A Strategy for Economic Recovery

During an interview with the Prime-Minister António Costa, he said: “What happened in Portugal shows that too much austerity deepens the recession and creates a vicious circle.” So, what should we expect for the (renewed) recovery of the country?

With first COVID-19 cases, on March 2nd, the Portuguese government quickly took measures to control the situation.  On  March  18th,  the country entered a two-month strict lockdown. Quite quickly, the socialist government took measures to support jobs and companies, by namely funding the simple layoff of the companies’ workers. Despite these efforts, Portuguese companies ended up having an income loss of around 40%. The Crisis was installed.

Following the easing up of the lockdown measures, the government proposed a document guidelining the future recovery plan – “Visão Es- tratégica para o Plano de Recuperação Económica de Portugal 2020-2030”. The document, elaborated by Professor António Costa Silva, sets out ten strategic fields of action for economic recovery, such as infrastructures, the Welfare State and digital transition. The recovery plan – “Plano de Recuperação e Resiliência” – was thus presented in late September to Ursula von der Leyen, the President of the European Commission. In an interview, von der Leyen admitted that Portugal “can be an example for other EU countries”. To take into action this plan, Portugal is expected to receive, during the next ten years, 45 billion euros from the European Union. This will be an incredible opportunity for Portugal to revitalize its economy.

Although the present is still difficult for Portugal, the previsions for 2021 are somehow bittersweet. The fall of the GDP in 2020 can get to 12% and investment is expected to fall by 26% until the end of the year. It is predicted that the economy will contract 6.8% and recover by 5.8% in 2021. Unemployment is predicted to rise to 9.7% and recover to 7.4% in 2021.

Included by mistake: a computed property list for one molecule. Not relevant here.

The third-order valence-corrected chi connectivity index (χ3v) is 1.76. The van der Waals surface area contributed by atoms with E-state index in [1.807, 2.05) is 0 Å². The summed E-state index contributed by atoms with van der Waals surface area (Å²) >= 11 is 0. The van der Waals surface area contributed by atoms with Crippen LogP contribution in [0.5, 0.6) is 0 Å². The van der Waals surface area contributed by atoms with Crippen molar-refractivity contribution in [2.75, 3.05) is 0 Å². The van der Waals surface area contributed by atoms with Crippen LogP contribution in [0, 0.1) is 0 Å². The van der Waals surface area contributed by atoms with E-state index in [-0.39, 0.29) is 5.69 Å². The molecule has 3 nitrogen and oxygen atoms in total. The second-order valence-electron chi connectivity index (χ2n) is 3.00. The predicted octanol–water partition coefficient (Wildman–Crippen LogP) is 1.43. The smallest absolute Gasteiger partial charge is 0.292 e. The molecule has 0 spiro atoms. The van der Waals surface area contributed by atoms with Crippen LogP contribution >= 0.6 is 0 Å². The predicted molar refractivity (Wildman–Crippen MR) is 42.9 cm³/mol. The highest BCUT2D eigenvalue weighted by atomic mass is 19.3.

While Portugal took advantage of its touristic potential to face the last economic crisis, it has also proven to be Portugal’s Achilles heel in 2020. However, according to Luís Araújo – the President of Turismo of Portugal – “Portugal is still the world’s best destination”, being also the first country in Europe to be declared “TravelSafe”.

All in all, even though the Portuguese people will face a renewed crisis, this moment presents itself as a double-sided opportunity: on the one hand, for the Socialist Party to prove once again its crisis management capacity, and therefore to guarantee another mandate; and, on the other hand, for Portugal to take advantage of the out-standing EU funds coming their way, and finally diversify its economy enough to not depend solely on tourism. It’s time for Portugal to embrace its potential: become more than a tourism destination and not just one of those «Lazy in the South».

This article was first published in the 33rd issue of the magazine. Read the entire issue here.